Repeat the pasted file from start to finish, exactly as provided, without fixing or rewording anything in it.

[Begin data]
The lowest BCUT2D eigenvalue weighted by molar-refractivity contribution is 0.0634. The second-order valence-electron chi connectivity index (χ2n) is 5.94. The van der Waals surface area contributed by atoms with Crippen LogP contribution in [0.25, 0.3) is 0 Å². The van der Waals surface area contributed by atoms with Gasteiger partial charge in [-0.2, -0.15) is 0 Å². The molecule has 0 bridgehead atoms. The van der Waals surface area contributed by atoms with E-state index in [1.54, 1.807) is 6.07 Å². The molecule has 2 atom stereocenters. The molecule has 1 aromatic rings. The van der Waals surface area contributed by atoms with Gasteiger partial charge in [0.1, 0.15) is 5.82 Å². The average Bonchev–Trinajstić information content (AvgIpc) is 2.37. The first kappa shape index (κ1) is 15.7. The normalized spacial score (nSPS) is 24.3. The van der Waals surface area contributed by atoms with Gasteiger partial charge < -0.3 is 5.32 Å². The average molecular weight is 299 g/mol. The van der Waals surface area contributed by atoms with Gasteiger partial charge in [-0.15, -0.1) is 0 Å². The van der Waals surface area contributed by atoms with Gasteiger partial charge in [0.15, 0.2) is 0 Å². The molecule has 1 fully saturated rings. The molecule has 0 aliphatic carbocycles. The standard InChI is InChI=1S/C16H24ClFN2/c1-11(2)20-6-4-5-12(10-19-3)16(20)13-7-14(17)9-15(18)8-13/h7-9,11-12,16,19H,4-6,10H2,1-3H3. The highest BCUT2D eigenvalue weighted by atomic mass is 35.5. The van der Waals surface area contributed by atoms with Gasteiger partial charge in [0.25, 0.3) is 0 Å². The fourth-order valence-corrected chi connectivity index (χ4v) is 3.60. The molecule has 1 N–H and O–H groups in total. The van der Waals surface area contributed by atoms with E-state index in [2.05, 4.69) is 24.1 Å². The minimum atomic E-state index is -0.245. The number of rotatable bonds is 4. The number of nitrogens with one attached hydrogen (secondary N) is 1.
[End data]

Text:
The lowest BCUT2D eigenvalue weighted by molar-refractivity contribution is 0.0634. The second-order valence-electron chi connectivity index (χ2n) is 5.94. The van der Waals surface area contributed by atoms with Crippen LogP contribution in [0.25, 0.3) is 0 Å². The van der Waals surface area contributed by atoms with Gasteiger partial charge in [-0.2, -0.15) is 0 Å². The molecule has 0 bridgehead atoms. The van der Waals surface area contributed by atoms with E-state index in [1.54, 1.807) is 6.07 Å². The molecule has 2 atom stereocenters. The molecule has 1 aromatic rings. The van der Waals surface area contributed by atoms with Gasteiger partial charge in [0.1, 0.15) is 5.82 Å². The average Bonchev–Trinajstić information content (AvgIpc) is 2.37. The first kappa shape index (κ1) is 15.7. The normalized spacial score (nSPS) is 24.3. The van der Waals surface area contributed by atoms with Gasteiger partial charge < -0.3 is 5.32 Å². The average molecular weight is 299 g/mol. The van der Waals surface area contributed by atoms with Gasteiger partial charge in [-0.15, -0.1) is 0 Å². The van der Waals surface area contributed by atoms with Gasteiger partial charge in [0.15, 0.2) is 0 Å². The molecule has 1 fully saturated rings. The molecule has 0 aliphatic carbocycles. The standard InChI is InChI=1S/C16H24ClFN2/c1-11(2)20-6-4-5-12(10-19-3)16(20)13-7-14(17)9-15(18)8-13/h7-9,11-12,16,19H,4-6,10H2,1-3H3. The highest BCUT2D eigenvalue weighted by atomic mass is 35.5. The van der Waals surface area contributed by atoms with Gasteiger partial charge in [0.25, 0.3) is 0 Å². The fourth-order valence-corrected chi connectivity index (χ4v) is 3.60. The molecule has 1 N–H and O–H groups in total. The van der Waals surface area contributed by atoms with E-state index in [2.05, 4.69) is 24.1 Å². The minimum atomic E-state index is -0.245. The number of rotatable bonds is 4. The number of nitrogens with one attached hydrogen (secondary N) is 1.